Summaries of Toni Morrison's Beloved
Toni Morrison’s 1987 novel Beloved is a haunting tale of slavery and its impact on family relationships. Set in the years just after the Civil War, Beloved tells the story of Sethe and her daughter Denver, recently escaped from slavery and living in Cincinnati. However, the house where they reside is clearly haunted. Soon, Paul D arrives, having come from the same plantation where Sethe and her mother once worked.
Paul D tries to impose a sense of order on the house, and forces out the unknown spirit. Taking Denver outside for the first time in years, they encounter a young woman, who calls herself Beloved. While Paul D is suspicious of the woman, Sethe invites her in. Paul D, in frustration, is forced to sleep in the outside shed, where he is seduced by Beloved.
Sethe eventually tells Paul D her dark secret. Years before, she had escaped slavery with her children, but was cornered by her master. Rather than return, she planned on killing all her children, but was only able to kill a two-year-old girl. Sethe believes that Beloved is the spirit of that daughter, whose tombstone reads only “Beloved.” In an attempt to exercise her guilt, Sethe begins spoiling Beloved, who becomes increasingly demanding. Denver seeks out help in driving the spirit from the house, and Sethe, who inadvertently attacks a white man, believing her master is coming again. This action propels Denver into the community, becoming fully integrated at last.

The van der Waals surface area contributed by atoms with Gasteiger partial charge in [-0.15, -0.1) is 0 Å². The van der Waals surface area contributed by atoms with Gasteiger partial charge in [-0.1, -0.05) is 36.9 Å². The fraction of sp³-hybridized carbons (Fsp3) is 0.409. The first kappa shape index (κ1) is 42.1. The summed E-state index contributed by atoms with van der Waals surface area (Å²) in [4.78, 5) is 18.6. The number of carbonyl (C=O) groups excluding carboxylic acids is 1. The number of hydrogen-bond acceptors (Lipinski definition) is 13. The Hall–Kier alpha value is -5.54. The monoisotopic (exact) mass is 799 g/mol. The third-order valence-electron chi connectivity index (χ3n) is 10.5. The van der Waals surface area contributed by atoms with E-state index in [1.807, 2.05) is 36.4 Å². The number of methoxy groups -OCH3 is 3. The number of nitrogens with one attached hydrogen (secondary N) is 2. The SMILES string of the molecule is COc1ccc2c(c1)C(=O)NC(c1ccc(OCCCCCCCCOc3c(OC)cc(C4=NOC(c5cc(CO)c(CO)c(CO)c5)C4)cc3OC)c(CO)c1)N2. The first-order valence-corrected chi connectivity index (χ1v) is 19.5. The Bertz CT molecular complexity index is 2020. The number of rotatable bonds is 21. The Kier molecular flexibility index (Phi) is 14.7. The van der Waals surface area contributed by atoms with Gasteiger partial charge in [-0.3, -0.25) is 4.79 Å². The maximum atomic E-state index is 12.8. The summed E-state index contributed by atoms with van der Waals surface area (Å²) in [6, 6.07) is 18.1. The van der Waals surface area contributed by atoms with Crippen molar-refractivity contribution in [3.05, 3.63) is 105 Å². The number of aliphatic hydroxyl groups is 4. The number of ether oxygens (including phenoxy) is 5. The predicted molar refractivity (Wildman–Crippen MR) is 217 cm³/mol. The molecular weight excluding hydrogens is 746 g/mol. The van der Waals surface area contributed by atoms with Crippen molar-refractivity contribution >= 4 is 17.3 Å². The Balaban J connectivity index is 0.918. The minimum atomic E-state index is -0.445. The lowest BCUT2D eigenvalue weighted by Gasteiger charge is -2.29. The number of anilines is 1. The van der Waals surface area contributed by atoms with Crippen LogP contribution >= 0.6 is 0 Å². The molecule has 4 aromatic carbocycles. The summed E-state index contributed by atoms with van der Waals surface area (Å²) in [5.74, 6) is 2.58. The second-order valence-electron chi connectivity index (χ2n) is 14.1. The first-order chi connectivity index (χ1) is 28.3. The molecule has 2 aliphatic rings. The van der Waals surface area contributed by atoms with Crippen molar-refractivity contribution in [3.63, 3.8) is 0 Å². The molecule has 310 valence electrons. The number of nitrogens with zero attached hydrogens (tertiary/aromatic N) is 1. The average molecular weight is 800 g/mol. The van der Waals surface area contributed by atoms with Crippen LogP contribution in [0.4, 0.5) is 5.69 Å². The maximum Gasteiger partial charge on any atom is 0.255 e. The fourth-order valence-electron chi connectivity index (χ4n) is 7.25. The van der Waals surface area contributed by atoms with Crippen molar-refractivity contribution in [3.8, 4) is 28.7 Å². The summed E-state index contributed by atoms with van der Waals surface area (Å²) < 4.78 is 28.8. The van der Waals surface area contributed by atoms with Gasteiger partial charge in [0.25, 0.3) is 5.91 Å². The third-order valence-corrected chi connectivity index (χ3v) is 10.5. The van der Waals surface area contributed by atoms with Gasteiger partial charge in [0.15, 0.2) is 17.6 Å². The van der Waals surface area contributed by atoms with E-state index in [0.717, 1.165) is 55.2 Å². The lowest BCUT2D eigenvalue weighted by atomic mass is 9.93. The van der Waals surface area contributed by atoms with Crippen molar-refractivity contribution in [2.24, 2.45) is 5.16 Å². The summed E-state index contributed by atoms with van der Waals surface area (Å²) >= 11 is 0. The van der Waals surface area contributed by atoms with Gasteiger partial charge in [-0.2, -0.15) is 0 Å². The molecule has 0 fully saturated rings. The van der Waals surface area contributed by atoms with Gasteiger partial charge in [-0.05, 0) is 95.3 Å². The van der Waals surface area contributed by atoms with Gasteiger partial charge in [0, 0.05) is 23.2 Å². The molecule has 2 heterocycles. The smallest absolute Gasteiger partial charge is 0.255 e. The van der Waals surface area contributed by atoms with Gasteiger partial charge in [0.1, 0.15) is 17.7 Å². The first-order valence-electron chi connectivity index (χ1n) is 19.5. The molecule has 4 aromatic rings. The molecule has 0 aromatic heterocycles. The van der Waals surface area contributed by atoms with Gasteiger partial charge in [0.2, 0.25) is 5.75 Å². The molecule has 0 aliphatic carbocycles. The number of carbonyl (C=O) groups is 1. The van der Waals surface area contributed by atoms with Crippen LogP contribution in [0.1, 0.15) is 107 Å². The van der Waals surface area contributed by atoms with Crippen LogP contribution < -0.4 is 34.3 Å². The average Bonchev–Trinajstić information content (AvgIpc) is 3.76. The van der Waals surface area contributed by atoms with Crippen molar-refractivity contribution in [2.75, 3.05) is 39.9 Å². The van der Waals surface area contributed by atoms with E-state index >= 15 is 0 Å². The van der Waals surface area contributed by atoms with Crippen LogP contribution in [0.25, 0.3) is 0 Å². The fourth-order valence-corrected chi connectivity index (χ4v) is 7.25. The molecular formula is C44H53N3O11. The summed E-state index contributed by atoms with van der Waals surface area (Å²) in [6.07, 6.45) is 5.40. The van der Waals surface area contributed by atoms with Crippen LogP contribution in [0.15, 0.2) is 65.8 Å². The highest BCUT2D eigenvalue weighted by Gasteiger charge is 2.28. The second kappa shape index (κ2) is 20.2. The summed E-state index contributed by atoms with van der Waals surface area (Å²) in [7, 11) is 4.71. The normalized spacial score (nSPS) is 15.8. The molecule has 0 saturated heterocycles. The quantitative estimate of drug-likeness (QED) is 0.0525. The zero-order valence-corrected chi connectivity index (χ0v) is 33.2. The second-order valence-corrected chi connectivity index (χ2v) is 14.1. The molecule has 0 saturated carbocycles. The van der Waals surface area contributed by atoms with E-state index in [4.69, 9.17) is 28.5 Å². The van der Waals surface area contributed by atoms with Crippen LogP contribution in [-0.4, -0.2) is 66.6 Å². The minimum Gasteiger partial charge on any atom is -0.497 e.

In the end, Paul also has issues of guilt but they are from the new decisions that he made in sleeping with the returned Beloved. He believes that he is being punished for sleeping with her when he finds out about how Sethe tried to murder her children. He also harbors some guilt over how he encourages Sixo, a fellow slave, all those years ago to try and run away with him. They were caught and Sixo had been burned alive. In the end, none of them escaped slavery besides the children.
This thought shows that the guilt associated with those who survived slavery will continue to bind them to the institution of slavery, the true ghost of the era. Many of the problems were beyond anyone’s control and even those that were, were from decisions made in desperate conditions. Yet, because they cannot let go of the guilt and not forgive themselves, they cannot truly be free.
Redemption comes to the characters in the end because of conscious decisions that they make.
- Denver who carries her mother’s guilt begins to leave the house and becomes acquainted with the townspeople eventually getting a job at the Bodwins.
- Denver's mother has redemption when she decides that Beloved has come back as a way of forgiving her and this immediately changes her thought pattern, allowing her to day dream again.
- Beloved disappears soon after and Paul finds redemption when he returns home to take care of Sethe forever.
Morrison does an exceptional job at mixing together the themes of guilt, forgiveness, and how one views themselves when it comes to being imprisoned. She shows that slavery is not necessarily a physical possibility but also one where someone can be enslaved mentally. It is in forgiveness that these bonds are broken, not only forgiveness by those on the outside but internal forgiveness as well. It is in the absence of guilt that one can truly live.